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Division of Food Production and Society

Changes in biochar properties after passing through the digestion system of sheep (SheepChar_2)

Finished Last updated: 21.10.2023
End: jun 2020
Start: jul 2019

Several scientific groups have concluded that the use of biochar as an on-farm management tool should be further investigated. Review articles pinpoint the use of biochar to reduce greenhouse gas (GHG) emissions from the entire agricultural production, and this should be studied using whole-chain models.

Photo: V. Lind
Status Concluded
Start - end date 01.07.2019 - 30.06.2020
Project manager Vibeke Lind
Division Division of Food Production and Society
Department Grassland and Livestock
Total budget 420000

Biochar is a solid material obtained from thermochemical conversion of biomass in an anaerobic environment. Biochar is a porous material with a large relative surface, so the use of biochar in management of compost and animal manure may help bind soluble plant nutrients and/or GHGs. The longevity of biochar in soil can enhance long-term pasture productivity by enhancing soil physical conditions, for example reduced bulk density and greater soil porosity (to support easier root proliferation), increased water flow in saturated clay soils and increased water retention in sandy soils.

Annual amendments of slowly degrading biochar present in the manure are likely to lead to an accumulation of a persistent carbon pool in the soil and assist in creating optimal soil physical conditions that support good plant growth.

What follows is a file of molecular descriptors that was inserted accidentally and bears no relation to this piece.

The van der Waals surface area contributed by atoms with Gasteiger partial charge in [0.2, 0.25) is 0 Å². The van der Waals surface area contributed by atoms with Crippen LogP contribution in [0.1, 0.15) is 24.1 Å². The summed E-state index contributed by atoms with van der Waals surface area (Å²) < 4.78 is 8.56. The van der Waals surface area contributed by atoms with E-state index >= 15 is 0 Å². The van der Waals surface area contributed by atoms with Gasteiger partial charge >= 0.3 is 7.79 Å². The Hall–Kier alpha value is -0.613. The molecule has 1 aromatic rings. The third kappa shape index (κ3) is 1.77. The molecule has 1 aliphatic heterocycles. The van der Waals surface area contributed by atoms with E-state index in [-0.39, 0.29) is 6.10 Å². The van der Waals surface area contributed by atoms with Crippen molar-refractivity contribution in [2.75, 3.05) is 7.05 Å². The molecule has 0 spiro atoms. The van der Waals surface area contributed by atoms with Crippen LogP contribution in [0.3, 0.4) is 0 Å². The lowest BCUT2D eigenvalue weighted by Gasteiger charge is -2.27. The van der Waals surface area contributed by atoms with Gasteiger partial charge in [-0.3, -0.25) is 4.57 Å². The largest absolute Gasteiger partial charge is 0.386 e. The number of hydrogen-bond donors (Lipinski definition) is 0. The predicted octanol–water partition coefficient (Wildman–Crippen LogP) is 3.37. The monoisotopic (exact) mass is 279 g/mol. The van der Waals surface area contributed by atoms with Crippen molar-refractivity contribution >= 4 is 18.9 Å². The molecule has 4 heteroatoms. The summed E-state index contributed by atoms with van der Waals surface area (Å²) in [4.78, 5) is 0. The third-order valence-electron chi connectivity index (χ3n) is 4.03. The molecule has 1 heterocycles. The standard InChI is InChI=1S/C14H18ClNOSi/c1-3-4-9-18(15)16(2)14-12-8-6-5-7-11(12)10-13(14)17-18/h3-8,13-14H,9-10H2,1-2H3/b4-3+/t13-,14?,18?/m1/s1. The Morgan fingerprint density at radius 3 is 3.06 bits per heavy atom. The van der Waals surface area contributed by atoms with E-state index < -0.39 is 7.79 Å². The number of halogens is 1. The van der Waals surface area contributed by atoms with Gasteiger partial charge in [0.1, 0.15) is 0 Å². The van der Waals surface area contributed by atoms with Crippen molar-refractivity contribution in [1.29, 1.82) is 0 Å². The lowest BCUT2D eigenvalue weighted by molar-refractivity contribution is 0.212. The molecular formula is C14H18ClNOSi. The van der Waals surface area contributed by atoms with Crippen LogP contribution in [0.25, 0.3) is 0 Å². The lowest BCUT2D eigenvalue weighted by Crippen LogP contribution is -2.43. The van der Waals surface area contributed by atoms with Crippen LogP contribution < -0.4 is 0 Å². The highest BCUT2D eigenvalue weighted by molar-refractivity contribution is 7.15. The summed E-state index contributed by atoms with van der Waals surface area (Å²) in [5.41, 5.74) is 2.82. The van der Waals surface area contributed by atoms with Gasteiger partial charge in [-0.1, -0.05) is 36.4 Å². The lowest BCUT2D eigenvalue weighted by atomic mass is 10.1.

Manure is a resource of interest in biogas production. In a biogas reactor, both biogas and bio fertilizer is produced. The benefit of bio fertilizer is that the nitrogen is more easily available for the plants to utilize which means it is more efficient as a fertilizer than manure. This will lead to reduced use of mineral fertilizers and is therefore beneficial from a climate change perspective. Biochar is in some cases added to animals’ diets with the main purpose of enhancing animal health. In addition, there are indications that biochar fed to ruminants may reduce enteric methane emission. Biochar seems to be a component for multiple purposes related to reduce GHG emissions. However, the connections and chain of actions are to our knowledge not described.